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Lok Sabha elections 2019| Rahul Gandhi’s poll pitch to poor: Rs 72,000 income guarantee

Hindustan Times logo Hindustan Times 25-03-2019
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Congress president Rahul Gandhi on Monday promised that his party would, if it comes to power, guarantee an income of at least Rs 12,000 a month for India’s poorest families by giving them Rs 6,000 a month. The head of the party’s data analytics department Praveen Chakravarty explained the provenance of the Rs 12,000 number by pointing out that data shows that India’s poorest earn between Rs 5,000 and Rs 6,000 a month.

Gandhi said the minimum income guarantee scheme, named Nyay (justice) by the party, would cover 50 million families, or 250 million individuals, that constitute the poorest 20% of Indian households.

It will cost Rs 3.6 lakh crore, around 2% of India’s GDP, but Gandhi insisted that it was fiscally prudent.

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“Remember the number… Congress guarantees 20% of India’s poor will make at least Rs 72,000 annually,” Gandhi said after a CWC meeting that approved the party’s draft manifesto, to be released on April 2.

Union finance minister Arun Jaitley said in a blog after the contours of the proposed scheme were announced by Rahul Gandhi that it reflected a failure on the part of previous Congress and Congress-led governments, including those of Indira Gandhi, Rajiv Gandhi, and Manmohan Singh. He also said that the total promised by the Congress (Rs 72,000 a year) is just around two-thirds of what the NDA gives the poor.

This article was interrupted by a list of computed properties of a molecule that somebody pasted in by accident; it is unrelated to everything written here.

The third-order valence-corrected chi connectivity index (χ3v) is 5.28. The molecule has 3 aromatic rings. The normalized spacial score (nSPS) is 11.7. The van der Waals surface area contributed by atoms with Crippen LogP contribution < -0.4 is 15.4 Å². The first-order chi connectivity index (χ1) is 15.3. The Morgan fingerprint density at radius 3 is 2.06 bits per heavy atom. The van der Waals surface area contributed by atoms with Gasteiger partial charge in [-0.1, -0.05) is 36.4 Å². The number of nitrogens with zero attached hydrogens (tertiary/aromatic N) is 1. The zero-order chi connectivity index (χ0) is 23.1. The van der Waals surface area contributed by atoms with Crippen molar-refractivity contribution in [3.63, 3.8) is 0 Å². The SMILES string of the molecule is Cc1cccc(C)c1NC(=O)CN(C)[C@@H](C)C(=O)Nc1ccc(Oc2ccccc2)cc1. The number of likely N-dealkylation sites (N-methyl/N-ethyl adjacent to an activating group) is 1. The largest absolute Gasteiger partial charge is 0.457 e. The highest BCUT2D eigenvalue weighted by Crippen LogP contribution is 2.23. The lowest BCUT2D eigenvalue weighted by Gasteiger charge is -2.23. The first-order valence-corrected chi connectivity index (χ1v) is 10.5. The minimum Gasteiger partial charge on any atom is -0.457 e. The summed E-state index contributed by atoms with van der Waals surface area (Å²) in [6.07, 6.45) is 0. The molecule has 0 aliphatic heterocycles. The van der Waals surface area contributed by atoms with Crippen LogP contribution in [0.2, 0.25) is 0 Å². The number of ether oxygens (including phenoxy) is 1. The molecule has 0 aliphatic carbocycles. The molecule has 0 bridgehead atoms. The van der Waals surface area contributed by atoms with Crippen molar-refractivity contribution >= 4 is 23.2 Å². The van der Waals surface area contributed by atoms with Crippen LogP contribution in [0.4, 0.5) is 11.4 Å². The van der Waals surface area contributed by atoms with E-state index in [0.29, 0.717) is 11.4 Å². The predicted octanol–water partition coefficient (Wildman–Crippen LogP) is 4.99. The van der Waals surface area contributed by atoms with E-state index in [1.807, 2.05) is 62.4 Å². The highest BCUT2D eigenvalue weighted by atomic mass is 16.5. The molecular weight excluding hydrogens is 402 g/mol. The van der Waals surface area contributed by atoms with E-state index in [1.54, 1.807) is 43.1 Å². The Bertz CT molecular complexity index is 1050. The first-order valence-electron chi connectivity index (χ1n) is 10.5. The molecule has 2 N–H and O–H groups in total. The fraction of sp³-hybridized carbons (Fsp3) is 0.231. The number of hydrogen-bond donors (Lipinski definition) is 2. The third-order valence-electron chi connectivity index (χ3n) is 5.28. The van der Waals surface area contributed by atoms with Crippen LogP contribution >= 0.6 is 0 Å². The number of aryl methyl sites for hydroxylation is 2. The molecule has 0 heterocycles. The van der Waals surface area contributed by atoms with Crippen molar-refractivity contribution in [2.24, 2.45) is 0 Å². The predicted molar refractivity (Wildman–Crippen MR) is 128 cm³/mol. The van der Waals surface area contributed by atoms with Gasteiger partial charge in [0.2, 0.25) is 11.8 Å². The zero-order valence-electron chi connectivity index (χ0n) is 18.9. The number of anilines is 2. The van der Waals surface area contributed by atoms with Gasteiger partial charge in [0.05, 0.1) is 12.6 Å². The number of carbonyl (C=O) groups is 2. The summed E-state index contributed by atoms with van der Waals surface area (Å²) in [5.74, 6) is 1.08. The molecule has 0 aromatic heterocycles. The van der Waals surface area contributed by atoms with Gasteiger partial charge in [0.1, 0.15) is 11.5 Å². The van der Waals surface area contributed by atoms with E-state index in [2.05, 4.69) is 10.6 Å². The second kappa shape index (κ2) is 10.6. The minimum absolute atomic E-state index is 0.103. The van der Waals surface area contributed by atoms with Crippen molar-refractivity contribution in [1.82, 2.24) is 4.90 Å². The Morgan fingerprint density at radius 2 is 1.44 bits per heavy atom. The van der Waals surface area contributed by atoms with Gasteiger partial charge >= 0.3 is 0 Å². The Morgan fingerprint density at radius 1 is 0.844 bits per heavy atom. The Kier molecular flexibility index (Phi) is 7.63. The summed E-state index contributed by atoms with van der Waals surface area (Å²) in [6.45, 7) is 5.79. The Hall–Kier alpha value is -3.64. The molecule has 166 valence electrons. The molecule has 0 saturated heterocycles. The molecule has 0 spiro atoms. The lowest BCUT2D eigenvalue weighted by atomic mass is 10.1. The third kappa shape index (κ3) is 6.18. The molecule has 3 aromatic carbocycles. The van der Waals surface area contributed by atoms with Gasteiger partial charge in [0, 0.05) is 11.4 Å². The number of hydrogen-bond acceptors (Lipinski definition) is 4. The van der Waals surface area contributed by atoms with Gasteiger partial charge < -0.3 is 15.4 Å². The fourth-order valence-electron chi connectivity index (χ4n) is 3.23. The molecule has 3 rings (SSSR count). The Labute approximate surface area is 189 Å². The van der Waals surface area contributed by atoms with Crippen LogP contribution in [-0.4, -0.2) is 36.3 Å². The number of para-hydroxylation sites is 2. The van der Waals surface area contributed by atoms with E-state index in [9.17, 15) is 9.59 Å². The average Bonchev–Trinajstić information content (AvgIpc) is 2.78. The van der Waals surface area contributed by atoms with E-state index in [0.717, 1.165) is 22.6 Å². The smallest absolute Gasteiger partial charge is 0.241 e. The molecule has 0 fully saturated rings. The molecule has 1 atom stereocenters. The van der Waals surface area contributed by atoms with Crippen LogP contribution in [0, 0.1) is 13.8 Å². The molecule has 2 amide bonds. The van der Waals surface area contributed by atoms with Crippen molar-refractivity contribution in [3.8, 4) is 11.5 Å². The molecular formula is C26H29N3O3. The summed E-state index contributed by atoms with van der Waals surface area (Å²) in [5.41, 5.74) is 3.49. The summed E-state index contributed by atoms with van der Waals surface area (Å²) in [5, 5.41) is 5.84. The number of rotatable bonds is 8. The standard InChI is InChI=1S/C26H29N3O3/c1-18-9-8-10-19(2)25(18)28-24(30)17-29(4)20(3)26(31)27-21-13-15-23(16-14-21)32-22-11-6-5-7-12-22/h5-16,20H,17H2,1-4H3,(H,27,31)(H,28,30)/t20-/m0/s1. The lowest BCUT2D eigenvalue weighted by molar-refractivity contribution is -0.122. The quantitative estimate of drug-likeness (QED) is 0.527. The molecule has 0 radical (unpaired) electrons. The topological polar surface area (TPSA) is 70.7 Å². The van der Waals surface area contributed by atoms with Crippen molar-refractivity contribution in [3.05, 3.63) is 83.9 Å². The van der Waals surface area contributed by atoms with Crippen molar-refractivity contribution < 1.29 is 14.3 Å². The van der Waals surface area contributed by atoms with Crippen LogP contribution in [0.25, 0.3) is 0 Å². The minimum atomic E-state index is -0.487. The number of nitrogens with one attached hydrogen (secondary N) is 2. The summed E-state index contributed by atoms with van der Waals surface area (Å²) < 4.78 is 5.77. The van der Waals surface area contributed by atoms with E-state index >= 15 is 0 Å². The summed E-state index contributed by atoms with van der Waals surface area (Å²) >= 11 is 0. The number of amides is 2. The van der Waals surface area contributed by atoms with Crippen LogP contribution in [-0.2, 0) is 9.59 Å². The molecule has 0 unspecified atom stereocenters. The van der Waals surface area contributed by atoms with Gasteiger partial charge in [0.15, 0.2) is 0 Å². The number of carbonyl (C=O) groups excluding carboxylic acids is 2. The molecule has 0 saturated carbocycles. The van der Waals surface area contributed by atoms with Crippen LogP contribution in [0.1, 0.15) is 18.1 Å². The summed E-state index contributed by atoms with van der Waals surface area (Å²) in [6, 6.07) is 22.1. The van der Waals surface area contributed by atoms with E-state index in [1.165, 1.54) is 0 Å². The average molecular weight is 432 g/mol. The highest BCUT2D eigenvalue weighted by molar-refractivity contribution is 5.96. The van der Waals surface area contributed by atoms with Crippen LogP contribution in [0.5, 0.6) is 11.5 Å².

“This announcement is an admission of the fact that neither Indira ji nor her son and certainly not the UPA government controlled by her descendants, was able to remove poverty. The Congress in general and the Gandhi family in particular, since “Garibi Hatao” slogan was given, has ruled India for more than two-third of that period. If it has failed to even address poverty during this period, why should India believe it? Even though the details of the scheme are now known, it was said that the payment will be by DBT. The Congress Party’s internal economist has said that there will be no additional burden on the fiscal deficit,” he said.

The name Nyay was suggested by party general secretary Priyanka Gandhi Vadra, at the Congress Working Committee meeting at Ahmedabad on March 12, according to a senior functionary. “Nyay” is an acronym for ‘Nyuntam Aay Yojana’ (minimum income scheme).

Back in January, Gandhi announced the guarantee scheme but hadn’t spelt out its broad contours. The government’s think tank, NITI Aayog, criticised the plan then, declaring that India neither had the kind of fiscal space, nor the kind of complete data needed to implement such a scheme.

“This is about justice for the poor,” Gandhi said, insisting that the Congress had done its homework.

“We have checked it again and again and again. It is fiscally, perfectly possible. We committed MGNREGA (rural job guarantee scheme), we did it. We will eradicate poverty from India,” he said. The Congress chief said the job guarantee scheme has pulled 140 million people out of poverty. This, he added, was the second phase.

“In the second phase, 250 million people will be pulled out... It is an extremely powerful, dynamic and extremely well thought-out idea… We have done the calculations,” he said.